This is a series of photographs of Sydney basement car parks. The Sydney Basin, extending 380kms along the east coast of NSW, is known for its beautiful sandstone, quarried since European settlement. Now that cars seem to rule, we excavate massive underground car parks, using enormous cutting discs which often leave behind circular patterns in the stone. The stone’s porosity allows moisture to seep through and due to the lack of bleaching sunlight, layers of algae and other microbial elements combined with the rock’s coloured sediments can build up exquisite patterns. These photographs are the actual walls in these basements.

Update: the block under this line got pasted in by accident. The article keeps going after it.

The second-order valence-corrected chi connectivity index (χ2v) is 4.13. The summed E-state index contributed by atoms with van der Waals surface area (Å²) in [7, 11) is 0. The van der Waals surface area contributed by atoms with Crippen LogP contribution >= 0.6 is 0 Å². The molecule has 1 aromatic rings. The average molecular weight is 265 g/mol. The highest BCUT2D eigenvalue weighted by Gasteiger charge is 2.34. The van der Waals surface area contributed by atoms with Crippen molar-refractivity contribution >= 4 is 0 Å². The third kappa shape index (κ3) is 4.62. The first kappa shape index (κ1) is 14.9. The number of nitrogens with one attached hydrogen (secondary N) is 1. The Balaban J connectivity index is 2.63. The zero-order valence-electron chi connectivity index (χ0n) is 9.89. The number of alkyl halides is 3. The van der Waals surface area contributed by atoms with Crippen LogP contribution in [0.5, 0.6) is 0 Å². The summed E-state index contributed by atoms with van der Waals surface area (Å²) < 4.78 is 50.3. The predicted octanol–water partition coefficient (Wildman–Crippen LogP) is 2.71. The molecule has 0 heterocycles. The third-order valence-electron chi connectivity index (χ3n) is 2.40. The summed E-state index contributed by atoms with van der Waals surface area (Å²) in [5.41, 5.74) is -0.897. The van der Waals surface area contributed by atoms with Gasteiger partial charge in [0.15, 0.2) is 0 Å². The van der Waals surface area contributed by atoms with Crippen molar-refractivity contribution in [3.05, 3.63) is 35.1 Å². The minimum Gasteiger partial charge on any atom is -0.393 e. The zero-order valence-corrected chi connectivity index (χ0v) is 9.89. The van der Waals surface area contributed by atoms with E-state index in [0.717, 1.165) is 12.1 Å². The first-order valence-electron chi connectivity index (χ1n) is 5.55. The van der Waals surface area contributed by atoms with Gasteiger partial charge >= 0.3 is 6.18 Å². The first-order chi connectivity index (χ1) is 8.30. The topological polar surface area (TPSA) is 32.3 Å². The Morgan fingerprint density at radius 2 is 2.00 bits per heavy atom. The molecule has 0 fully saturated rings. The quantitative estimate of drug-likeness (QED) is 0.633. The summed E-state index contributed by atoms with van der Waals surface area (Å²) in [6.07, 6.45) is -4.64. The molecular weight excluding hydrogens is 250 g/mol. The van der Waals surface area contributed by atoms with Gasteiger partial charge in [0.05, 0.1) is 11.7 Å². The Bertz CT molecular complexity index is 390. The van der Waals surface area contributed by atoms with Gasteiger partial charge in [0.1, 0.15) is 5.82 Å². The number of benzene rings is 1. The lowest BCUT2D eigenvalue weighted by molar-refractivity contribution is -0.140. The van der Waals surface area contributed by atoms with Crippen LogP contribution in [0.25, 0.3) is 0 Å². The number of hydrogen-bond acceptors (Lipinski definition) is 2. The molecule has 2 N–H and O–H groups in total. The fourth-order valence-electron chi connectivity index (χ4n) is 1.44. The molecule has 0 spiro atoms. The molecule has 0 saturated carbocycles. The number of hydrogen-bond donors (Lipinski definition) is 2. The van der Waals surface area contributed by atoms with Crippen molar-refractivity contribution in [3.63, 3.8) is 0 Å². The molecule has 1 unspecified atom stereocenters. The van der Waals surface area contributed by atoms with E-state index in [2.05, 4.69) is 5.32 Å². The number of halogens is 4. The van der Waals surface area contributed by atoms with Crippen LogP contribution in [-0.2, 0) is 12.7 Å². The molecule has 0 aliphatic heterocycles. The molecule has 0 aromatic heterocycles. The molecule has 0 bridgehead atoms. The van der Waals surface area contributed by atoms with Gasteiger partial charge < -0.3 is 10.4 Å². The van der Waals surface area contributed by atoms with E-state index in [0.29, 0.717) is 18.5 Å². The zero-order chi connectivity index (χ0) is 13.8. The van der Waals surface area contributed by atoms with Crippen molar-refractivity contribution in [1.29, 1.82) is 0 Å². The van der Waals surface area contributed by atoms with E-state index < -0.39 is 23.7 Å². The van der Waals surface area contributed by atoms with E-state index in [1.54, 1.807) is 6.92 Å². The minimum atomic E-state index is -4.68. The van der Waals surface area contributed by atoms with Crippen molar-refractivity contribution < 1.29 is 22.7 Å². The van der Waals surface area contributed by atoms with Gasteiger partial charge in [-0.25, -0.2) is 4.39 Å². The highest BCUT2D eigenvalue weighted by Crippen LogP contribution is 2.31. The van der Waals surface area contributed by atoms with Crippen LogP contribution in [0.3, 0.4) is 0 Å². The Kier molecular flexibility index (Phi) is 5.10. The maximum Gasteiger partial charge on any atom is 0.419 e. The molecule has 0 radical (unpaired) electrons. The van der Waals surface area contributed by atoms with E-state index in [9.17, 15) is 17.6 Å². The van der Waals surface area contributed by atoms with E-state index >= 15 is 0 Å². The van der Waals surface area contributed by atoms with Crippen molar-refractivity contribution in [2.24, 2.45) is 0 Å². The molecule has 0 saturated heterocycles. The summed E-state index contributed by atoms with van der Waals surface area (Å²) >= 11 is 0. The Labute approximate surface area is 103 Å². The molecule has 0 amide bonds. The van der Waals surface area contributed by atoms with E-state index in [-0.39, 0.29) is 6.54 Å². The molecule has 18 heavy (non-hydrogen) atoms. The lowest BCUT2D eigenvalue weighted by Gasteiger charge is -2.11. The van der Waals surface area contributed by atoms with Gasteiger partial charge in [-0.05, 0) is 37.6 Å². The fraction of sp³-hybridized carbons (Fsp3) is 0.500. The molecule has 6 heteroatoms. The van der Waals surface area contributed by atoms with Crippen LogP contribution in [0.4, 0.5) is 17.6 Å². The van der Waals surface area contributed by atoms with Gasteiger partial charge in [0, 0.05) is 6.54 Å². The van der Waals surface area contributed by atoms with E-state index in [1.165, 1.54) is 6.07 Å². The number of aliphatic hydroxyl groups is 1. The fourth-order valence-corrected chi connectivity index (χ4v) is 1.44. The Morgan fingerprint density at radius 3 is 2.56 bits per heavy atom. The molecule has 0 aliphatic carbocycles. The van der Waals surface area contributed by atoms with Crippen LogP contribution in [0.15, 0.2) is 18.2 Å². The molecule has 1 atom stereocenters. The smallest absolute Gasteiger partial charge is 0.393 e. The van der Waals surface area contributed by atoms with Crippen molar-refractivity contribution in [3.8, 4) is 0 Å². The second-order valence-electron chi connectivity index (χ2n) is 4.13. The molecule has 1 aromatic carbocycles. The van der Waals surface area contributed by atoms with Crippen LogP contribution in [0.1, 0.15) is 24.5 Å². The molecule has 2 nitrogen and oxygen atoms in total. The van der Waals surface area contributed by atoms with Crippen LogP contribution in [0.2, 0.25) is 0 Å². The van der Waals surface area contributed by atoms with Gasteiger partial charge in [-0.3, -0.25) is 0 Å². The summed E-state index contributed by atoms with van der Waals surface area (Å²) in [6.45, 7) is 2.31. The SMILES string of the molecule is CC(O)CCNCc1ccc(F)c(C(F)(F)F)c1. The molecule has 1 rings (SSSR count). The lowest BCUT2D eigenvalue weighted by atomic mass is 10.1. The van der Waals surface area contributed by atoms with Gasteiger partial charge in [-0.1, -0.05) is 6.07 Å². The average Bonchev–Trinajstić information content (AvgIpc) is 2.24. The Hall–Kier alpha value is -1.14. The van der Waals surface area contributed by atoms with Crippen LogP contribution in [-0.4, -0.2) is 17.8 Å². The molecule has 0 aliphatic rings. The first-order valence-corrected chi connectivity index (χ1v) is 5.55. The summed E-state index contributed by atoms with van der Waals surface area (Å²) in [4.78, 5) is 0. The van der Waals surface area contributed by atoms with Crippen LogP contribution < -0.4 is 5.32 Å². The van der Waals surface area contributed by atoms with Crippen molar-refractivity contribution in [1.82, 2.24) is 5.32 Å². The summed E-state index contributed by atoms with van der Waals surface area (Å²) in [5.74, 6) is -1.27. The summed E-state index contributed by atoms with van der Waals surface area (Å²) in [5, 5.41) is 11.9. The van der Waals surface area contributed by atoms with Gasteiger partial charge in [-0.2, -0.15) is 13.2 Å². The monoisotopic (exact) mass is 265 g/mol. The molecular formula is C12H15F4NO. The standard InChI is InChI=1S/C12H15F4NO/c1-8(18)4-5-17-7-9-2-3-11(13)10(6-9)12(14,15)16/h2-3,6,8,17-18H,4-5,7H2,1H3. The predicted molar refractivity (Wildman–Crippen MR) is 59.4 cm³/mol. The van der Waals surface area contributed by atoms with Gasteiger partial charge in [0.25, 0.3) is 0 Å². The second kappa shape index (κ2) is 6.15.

Karen Burgess is an observer, specialising in organic landscapes and catching the essence of everyday life. Photographer Karen Burgess was born in Melbourne in 1959. After graduating from Sydney College of the Arts with a degree in Visual Communications she specialised in corporate design, later honing her eye for detail as a picture editor and researcher for large multinational publishing houses. Karen has an eye for the instant – capturing people in situations that combine with their location to give a snapshot of not just an activity but often a metaphor of human endeavour. Karen also recognises that some activities are not so instant, recently exploring themes of how nature transforms our man made mark, by subtly changing the surfaces over time of our efforts to build mighty shrines to the car and our material world. Karen images the often unnoticed sandstone basement walls of car parks and metal dumpsters where she isolates the natural patterns achieved through years of weathering, focusing too, our eyes on these natural murals. Karen was as an associated artist in the 2015 Head On Photo Festival, where her exhibition of Organic Landscapes was held at the prestigious Australian Museum. In May 2015, Karen was a selected artist in ArtVenice Biennale 3. She is represented in London by Trowbridge Gallery.